Decisive Factors
The report noted “an incredible consistency among the companies that featured in the survey with 60 per cent of the top brands being present in both the unprompted and prompted surveys.”

The brands included Globacom, Dangote, Shoprite, Safaricom and Tusker of Kenya and Ethiopia’s Anbessa.
Brand Africa founder and Chairman, Thebe Ikalafeng, said the study was conducted by Brand Africa partners, GeoPoll, leading research firm in emerging markets, with analysis and insights by Kantar TNS, the world’s largest insight information research firm, and Brand Leadership, Africa’s premier branding advisory firm.

Ikalafeng explained that Brand Africa 100 is a valuation and ranking of the Best Brands in Africa.
“The valuation is a multi-tier royalty relief methodology that blends a brand’s financial performance and consumer admiration to create a unique index and ranking.

“One of the primary drivers of Africa’s growth lies in stimulating and growing thriving African and global businesses and brands in Africa. Consumers are the ultimate arbiters of that success. Thus, the Brand Africa 100 signals, which brands are getting it right on the continent,” he explained.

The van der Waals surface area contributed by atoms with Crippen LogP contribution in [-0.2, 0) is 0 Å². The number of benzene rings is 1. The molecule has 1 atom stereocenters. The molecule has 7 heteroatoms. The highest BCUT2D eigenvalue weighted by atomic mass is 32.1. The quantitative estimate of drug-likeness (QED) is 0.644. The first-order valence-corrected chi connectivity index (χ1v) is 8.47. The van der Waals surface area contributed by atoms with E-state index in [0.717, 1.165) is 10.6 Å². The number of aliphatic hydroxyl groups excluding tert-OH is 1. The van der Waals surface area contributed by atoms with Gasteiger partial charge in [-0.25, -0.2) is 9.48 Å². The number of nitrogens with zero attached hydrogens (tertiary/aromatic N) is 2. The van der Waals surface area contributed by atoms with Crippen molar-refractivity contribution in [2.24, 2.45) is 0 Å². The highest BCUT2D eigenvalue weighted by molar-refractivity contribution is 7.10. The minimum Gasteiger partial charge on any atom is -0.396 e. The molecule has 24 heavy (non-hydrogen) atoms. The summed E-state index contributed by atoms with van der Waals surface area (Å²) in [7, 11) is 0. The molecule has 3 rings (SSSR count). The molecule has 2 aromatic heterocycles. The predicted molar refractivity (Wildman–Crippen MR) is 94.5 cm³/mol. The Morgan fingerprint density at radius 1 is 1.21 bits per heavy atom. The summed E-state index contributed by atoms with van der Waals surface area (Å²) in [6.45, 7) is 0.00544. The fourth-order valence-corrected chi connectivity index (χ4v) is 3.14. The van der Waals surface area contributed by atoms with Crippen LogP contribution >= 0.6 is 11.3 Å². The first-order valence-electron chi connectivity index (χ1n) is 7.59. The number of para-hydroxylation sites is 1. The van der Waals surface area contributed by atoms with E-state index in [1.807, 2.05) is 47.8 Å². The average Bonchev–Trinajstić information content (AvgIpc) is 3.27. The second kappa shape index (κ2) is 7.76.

Other African brands that made the Top 25 included Jumia and UBA of Nigeria, MTN, DSTV, Tiger Brands and Amarula of South Africa, Econet and Kwese of Zimbabwe, Ankara Clothing of Ghana, Tusker of Kenya, Africell of Gambia and Ecobank of Togo.

The Brand Africa survey also showed that Nike of the USA emerged as the Most Admired foreign brand in Africa. The Sports and Fitness company was followed by Samsung and Adidas of Germany, Coca-Cola of USA and Apple also of USA.

Import of the Award